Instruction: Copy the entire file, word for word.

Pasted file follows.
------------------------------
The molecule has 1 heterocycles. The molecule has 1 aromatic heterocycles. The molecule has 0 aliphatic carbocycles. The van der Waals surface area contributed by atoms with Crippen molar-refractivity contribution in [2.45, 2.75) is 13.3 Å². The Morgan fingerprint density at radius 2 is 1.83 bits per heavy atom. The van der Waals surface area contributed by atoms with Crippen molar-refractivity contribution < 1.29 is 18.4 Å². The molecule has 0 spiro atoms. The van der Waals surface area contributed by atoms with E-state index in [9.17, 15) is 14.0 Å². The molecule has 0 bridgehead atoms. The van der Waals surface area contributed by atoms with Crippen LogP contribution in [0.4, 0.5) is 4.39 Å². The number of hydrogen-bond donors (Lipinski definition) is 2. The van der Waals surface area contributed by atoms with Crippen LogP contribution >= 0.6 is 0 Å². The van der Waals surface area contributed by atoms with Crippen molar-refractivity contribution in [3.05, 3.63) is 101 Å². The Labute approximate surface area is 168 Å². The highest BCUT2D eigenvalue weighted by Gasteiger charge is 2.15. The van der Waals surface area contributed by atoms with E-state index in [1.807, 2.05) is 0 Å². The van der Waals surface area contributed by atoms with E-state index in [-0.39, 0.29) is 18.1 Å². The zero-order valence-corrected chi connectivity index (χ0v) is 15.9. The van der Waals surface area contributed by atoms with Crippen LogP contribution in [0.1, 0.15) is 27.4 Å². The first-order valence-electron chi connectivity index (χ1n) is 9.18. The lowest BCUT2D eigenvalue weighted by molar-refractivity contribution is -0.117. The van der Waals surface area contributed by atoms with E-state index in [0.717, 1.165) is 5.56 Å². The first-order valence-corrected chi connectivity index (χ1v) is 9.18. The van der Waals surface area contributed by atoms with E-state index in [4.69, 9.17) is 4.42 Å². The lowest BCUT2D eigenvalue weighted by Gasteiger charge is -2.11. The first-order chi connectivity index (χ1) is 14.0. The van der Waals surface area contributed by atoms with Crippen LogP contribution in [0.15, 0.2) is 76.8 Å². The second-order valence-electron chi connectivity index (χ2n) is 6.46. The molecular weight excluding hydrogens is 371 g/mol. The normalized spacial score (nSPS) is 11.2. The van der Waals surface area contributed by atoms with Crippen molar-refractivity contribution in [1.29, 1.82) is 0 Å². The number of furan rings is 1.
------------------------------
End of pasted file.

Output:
The molecule has 1 heterocycles. The molecule has 1 aromatic heterocycles. The molecule has 0 aliphatic carbocycles. The van der Waals surface area contributed by atoms with Crippen molar-refractivity contribution in [2.45, 2.75) is 13.3 Å². The Morgan fingerprint density at radius 2 is 1.83 bits per heavy atom. The van der Waals surface area contributed by atoms with Crippen molar-refractivity contribution < 1.29 is 18.4 Å². The molecule has 0 spiro atoms. The van der Waals surface area contributed by atoms with E-state index in [9.17, 15) is 14.0 Å². The molecule has 0 bridgehead atoms. The van der Waals surface area contributed by atoms with Crippen LogP contribution in [0.4, 0.5) is 4.39 Å². The number of hydrogen-bond donors (Lipinski definition) is 2. The van der Waals surface area contributed by atoms with Crippen LogP contribution >= 0.6 is 0 Å². The van der Waals surface area contributed by atoms with Crippen molar-refractivity contribution in [3.05, 3.63) is 101 Å². The Labute approximate surface area is 168 Å². The highest BCUT2D eigenvalue weighted by Gasteiger charge is 2.15. The van der Waals surface area contributed by atoms with E-state index in [1.807, 2.05) is 0 Å². The van der Waals surface area contributed by atoms with E-state index in [-0.39, 0.29) is 18.1 Å². The zero-order valence-corrected chi connectivity index (χ0v) is 15.9. The van der Waals surface area contributed by atoms with Crippen LogP contribution in [0.1, 0.15) is 27.4 Å². The first-order valence-electron chi connectivity index (χ1n) is 9.18. The lowest BCUT2D eigenvalue weighted by molar-refractivity contribution is -0.117. The van der Waals surface area contributed by atoms with E-state index in [0.717, 1.165) is 5.56 Å². The first-order valence-corrected chi connectivity index (χ1v) is 9.18. The van der Waals surface area contributed by atoms with E-state index in [4.69, 9.17) is 4.42 Å². The lowest BCUT2D eigenvalue weighted by Gasteiger charge is -2.11. The first-order chi connectivity index (χ1) is 14.0. The van der Waals surface area contributed by atoms with Crippen LogP contribution in [0.15, 0.2) is 76.8 Å². The second-order valence-electron chi connectivity index (χ2n) is 6.46. The molecular weight excluding hydrogens is 371 g/mol. The normalized spacial score (nSPS) is 11.2. The van der Waals surface area contributed by atoms with Crippen molar-refractivity contribution in [1.29, 1.82) is 0 Å². The number of furan rings is 1.